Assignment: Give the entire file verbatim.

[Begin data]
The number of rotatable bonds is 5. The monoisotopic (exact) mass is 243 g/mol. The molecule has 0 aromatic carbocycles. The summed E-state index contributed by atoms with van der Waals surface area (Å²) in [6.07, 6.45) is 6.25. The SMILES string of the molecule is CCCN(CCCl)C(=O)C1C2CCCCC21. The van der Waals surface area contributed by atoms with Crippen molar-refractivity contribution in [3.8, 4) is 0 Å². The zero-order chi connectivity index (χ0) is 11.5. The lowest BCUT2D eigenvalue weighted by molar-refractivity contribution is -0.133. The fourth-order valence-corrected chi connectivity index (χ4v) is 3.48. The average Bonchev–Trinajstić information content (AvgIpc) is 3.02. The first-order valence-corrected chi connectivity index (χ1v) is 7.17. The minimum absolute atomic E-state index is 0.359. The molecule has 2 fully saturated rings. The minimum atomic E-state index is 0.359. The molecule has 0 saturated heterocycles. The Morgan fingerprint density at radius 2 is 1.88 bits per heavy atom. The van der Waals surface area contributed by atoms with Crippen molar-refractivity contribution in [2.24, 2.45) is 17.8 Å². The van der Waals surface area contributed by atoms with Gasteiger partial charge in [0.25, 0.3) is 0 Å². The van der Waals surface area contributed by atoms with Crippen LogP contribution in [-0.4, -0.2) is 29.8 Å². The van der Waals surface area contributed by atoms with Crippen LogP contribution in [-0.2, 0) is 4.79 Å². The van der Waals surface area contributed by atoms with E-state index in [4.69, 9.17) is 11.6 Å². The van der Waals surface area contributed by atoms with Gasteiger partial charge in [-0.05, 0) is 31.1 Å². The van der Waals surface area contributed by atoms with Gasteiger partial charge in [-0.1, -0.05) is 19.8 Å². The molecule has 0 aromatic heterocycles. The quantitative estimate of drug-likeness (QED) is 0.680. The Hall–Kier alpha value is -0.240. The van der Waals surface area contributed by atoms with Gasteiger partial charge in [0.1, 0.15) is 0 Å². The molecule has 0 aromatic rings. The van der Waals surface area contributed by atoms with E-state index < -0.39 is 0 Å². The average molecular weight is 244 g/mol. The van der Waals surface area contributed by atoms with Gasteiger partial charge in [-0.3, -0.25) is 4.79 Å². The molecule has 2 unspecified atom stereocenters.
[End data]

The number of rotatable bonds is 5. The monoisotopic (exact) mass is 243 g/mol. The molecule has 0 aromatic carbocycles. The summed E-state index contributed by atoms with van der Waals surface area (Å²) in [6.07, 6.45) is 6.25. The SMILES string of the molecule is CCCN(CCCl)C(=O)C1C2CCCCC21. The van der Waals surface area contributed by atoms with Crippen molar-refractivity contribution in [3.8, 4) is 0 Å². The zero-order chi connectivity index (χ0) is 11.5. The lowest BCUT2D eigenvalue weighted by molar-refractivity contribution is -0.133. The fourth-order valence-corrected chi connectivity index (χ4v) is 3.48. The average Bonchev–Trinajstić information content (AvgIpc) is 3.02. The first-order valence-corrected chi connectivity index (χ1v) is 7.17. The minimum absolute atomic E-state index is 0.359. The molecule has 2 fully saturated rings. The minimum atomic E-state index is 0.359. The molecule has 0 saturated heterocycles. The Morgan fingerprint density at radius 2 is 1.88 bits per heavy atom. The van der Waals surface area contributed by atoms with Crippen molar-refractivity contribution in [2.24, 2.45) is 17.8 Å². The van der Waals surface area contributed by atoms with Gasteiger partial charge in [0.25, 0.3) is 0 Å². The van der Waals surface area contributed by atoms with Crippen LogP contribution in [-0.4, -0.2) is 29.8 Å². The van der Waals surface area contributed by atoms with Crippen LogP contribution in [-0.2, 0) is 4.79 Å². The van der Waals surface area contributed by atoms with E-state index in [4.69, 9.17) is 11.6 Å². The van der Waals surface area contributed by atoms with Gasteiger partial charge in [-0.05, 0) is 31.1 Å². The van der Waals surface area contributed by atoms with Gasteiger partial charge in [-0.1, -0.05) is 19.8 Å². The molecule has 0 aromatic heterocycles. The quantitative estimate of drug-likeness (QED) is 0.680. The Hall–Kier alpha value is -0.240. The van der Waals surface area contributed by atoms with Gasteiger partial charge in [0.1, 0.15) is 0 Å². The molecule has 0 aromatic rings. The van der Waals surface area contributed by atoms with E-state index < -0.39 is 0 Å². The average molecular weight is 244 g/mol. The van der Waals surface area contributed by atoms with Gasteiger partial charge in [-0.3, -0.25) is 4.79 Å². The molecule has 2 unspecified atom stereocenters.